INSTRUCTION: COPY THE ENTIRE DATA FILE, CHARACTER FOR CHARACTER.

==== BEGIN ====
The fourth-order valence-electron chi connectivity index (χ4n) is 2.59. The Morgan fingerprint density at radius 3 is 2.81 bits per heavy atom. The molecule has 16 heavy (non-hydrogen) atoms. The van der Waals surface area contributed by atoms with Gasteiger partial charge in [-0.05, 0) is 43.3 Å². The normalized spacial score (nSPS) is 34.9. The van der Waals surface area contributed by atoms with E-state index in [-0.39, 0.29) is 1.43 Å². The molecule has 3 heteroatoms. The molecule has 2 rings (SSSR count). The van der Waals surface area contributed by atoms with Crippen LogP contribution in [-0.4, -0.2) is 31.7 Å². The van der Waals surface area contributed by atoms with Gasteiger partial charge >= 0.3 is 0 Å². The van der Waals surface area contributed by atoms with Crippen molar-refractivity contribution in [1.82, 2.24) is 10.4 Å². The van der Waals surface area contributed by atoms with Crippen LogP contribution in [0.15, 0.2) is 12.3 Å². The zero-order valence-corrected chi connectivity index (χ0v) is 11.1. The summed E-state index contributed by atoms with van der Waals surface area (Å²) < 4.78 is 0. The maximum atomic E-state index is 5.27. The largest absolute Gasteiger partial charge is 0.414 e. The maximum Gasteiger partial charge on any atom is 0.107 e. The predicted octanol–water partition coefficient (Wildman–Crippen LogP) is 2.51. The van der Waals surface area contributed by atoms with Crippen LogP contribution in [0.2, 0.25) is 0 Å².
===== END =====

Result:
The fourth-order valence-electron chi connectivity index (χ4n) is 2.59. The Morgan fingerprint density at radius 3 is 2.81 bits per heavy atom. The molecule has 16 heavy (non-hydrogen) atoms. The van der Waals surface area contributed by atoms with Gasteiger partial charge in [-0.05, 0) is 43.3 Å². The normalized spacial score (nSPS) is 34.9. The van der Waals surface area contributed by atoms with E-state index in [-0.39, 0.29) is 1.43 Å². The molecule has 3 heteroatoms. The molecule has 2 rings (SSSR count). The van der Waals surface area contributed by atoms with Crippen LogP contribution in [-0.4, -0.2) is 31.7 Å². The van der Waals surface area contributed by atoms with Gasteiger partial charge >= 0.3 is 0 Å². The van der Waals surface area contributed by atoms with Crippen molar-refractivity contribution in [1.82, 2.24) is 10.4 Å². The van der Waals surface area contributed by atoms with Crippen LogP contribution in [0.15, 0.2) is 12.3 Å². The zero-order valence-corrected chi connectivity index (χ0v) is 11.1. The summed E-state index contributed by atoms with van der Waals surface area (Å²) < 4.78 is 0. The maximum atomic E-state index is 5.27. The largest absolute Gasteiger partial charge is 0.414 e. The maximum Gasteiger partial charge on any atom is 0.107 e. The predicted octanol–water partition coefficient (Wildman–Crippen LogP) is 2.51. The van der Waals surface area contributed by atoms with Crippen LogP contribution in [0.2, 0.25) is 0 Å².